Isaac: We’re definitely going to try to incorporate ideas behind the philosophy of Italian dining. We are going to have a lot of Amaro. I am trying to get my hands on a lot of Fernets out there. Maybe offer different flights. The details are still being worked out.
Working in kitchens, the one thing I really took away was whoever has the best products will have the best restaurant. If you have two equal chefs and one is using the best ingredients and the other is not, it makes the world of difference. I learned it's about creating those relationships with people doing what they love to do and doing it right. For instance, we contacted a local Chocolate company called Dandelion for our famous house Cappuccino. This chocolate is amazing. We went out and formed a relationship with a small brewery called Mill Valley Beer Works—soon to be called Fort Point—here in the city. They will be brewing a house Tosca beer for us.
I'm also a huge believer in consistency. My whole team and I will be getting together to workshop classic cocktails. We will all be on the same page when it comes to classics.
Joy: That’s cool you’re workshopping classics. It feels like a lot of people in San Francisco are more into workshopping new drinks and seasonal ingredients.
Isaac: I don’t want to get stereotyped into one thing. I have a huge back bar, and we are going to do everything. I think San Francisco is a place where when I say a “neighborhood bar,” to the people who live here it’s a place you always want to come to and get a good drink—strong, basic classics. I want it to be the best Old Fashioned. The best Negroni. The best Manhattans. The best Daiquiris. Classic drinks. I’m old school.
Joy: How is that different from other people doing classics?
Isaac: I just feel like people are more focused on barrel-aged cocktails and shrubs and tobacco tinctures, and I feel like people forget how good a gimlet can be. I’m not saying I want to put a gimlet on the menu necessarily. But we will make great classics by using the best products—the best gin, the best fresh mint, organic citrus, the best ice available using the best glassware—and really taking the time to make sure we’re accurate when we measure and that we don’t skip steps that would make it perfect. We are talking bar spoon accuracy. Doing it right and doing it quickly.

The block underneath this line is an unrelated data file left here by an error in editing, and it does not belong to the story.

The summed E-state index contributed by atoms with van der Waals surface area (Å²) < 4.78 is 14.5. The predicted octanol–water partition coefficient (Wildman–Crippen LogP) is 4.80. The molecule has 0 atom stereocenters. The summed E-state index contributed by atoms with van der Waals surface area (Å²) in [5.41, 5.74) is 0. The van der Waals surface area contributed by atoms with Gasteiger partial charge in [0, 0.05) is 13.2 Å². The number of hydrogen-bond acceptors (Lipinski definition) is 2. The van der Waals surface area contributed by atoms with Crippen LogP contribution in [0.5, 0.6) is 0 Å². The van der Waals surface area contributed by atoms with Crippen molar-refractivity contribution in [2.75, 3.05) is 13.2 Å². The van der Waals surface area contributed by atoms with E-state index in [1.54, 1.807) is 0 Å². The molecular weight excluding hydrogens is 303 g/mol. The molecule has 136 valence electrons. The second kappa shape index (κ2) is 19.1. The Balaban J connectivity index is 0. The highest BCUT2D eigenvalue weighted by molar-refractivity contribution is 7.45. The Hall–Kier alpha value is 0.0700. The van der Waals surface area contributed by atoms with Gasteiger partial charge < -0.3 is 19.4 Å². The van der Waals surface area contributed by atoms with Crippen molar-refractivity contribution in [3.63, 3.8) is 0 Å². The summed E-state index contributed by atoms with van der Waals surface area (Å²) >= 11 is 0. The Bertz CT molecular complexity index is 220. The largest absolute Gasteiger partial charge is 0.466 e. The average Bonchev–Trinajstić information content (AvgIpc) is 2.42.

And that’s again where I bring in that French cooking philosophy. That’s where I bring in the best ingredients and but don’t touch them too much. It’s about that simplicity, those three or four ingredients. And I think there is going to be a trend going back to it. Right now we’re in the middle of crazy conceptual cocktails and ideas. I think at the end of the day people want to come back from that.
Joy: In a way, that’s very San Francisco. Like a hearkening back to some history and at the same time going with the small batch, going with the local.
Isaac: It’s the revolt against Walmart. Handcrafted things of quality have died because you can’t compete with cheap pricing. And we have to support paying a little bit more sometimes to get something amazing. We have to support that small distillation on a farm that’s not producing very much, but it’s going to cost more. Or at least we find a balance between the two. And that’s huge. That’s also why San Francisco is so exciting. It’s like people are reaching out and embracing those smaller businesses. So when we say we’re a neighborhood bar, we’re also a reflection of the community.
Anticipated to re-open October 2013
242 Columbus Ave
San Francisco, CA 94133